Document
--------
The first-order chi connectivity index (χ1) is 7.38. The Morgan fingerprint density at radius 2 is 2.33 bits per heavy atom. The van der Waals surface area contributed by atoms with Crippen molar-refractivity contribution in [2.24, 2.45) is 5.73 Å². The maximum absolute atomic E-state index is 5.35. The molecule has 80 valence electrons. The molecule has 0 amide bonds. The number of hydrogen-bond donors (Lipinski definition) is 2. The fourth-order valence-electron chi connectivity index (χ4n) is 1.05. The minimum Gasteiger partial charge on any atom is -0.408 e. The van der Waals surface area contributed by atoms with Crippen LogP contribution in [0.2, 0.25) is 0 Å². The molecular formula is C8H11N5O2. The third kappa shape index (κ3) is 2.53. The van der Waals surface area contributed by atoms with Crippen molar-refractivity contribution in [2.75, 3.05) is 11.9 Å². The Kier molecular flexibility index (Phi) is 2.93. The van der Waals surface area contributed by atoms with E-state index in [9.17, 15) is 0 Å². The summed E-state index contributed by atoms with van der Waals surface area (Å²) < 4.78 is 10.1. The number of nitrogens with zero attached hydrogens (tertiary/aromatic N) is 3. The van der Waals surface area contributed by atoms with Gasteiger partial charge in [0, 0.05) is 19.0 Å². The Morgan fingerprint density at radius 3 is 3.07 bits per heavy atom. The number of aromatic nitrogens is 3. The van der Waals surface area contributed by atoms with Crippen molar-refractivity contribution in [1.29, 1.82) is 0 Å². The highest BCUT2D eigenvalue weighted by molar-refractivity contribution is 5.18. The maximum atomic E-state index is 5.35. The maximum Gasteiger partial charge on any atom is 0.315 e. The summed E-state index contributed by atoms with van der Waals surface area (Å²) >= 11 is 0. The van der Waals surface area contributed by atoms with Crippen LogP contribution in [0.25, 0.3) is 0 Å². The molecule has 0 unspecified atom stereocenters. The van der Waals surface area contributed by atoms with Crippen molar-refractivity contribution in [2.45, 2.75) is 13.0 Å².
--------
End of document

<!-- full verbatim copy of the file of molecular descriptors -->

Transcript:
The first-order chi connectivity index (χ1) is 7.38. The Morgan fingerprint density at radius 2 is 2.33 bits per heavy atom. The van der Waals surface area contributed by atoms with Crippen molar-refractivity contribution in [2.24, 2.45) is 5.73 Å². The maximum absolute atomic E-state index is 5.35. The molecule has 80 valence electrons. The molecule has 0 amide bonds. The number of hydrogen-bond donors (Lipinski definition) is 2. The fourth-order valence-electron chi connectivity index (χ4n) is 1.05. The minimum Gasteiger partial charge on any atom is -0.408 e. The van der Waals surface area contributed by atoms with Crippen LogP contribution in [0.2, 0.25) is 0 Å². The molecular formula is C8H11N5O2. The third kappa shape index (κ3) is 2.53. The van der Waals surface area contributed by atoms with Crippen molar-refractivity contribution in [2.75, 3.05) is 11.9 Å². The Kier molecular flexibility index (Phi) is 2.93. The van der Waals surface area contributed by atoms with E-state index in [9.17, 15) is 0 Å². The summed E-state index contributed by atoms with van der Waals surface area (Å²) < 4.78 is 10.1. The number of nitrogens with zero attached hydrogens (tertiary/aromatic N) is 3. The van der Waals surface area contributed by atoms with Gasteiger partial charge in [0, 0.05) is 19.0 Å². The Morgan fingerprint density at radius 3 is 3.07 bits per heavy atom. The number of aromatic nitrogens is 3. The van der Waals surface area contributed by atoms with Crippen molar-refractivity contribution in [1.29, 1.82) is 0 Å². The highest BCUT2D eigenvalue weighted by molar-refractivity contribution is 5.18. The maximum atomic E-state index is 5.35. The maximum Gasteiger partial charge on any atom is 0.315 e. The summed E-state index contributed by atoms with van der Waals surface area (Å²) >= 11 is 0. The van der Waals surface area contributed by atoms with Crippen LogP contribution in [0.25, 0.3) is 0 Å². The molecule has 0 unspecified atom stereocenters. The van der Waals surface area contributed by atoms with Crippen molar-refractivity contribution in [2.45, 2.75) is 13.0 Å².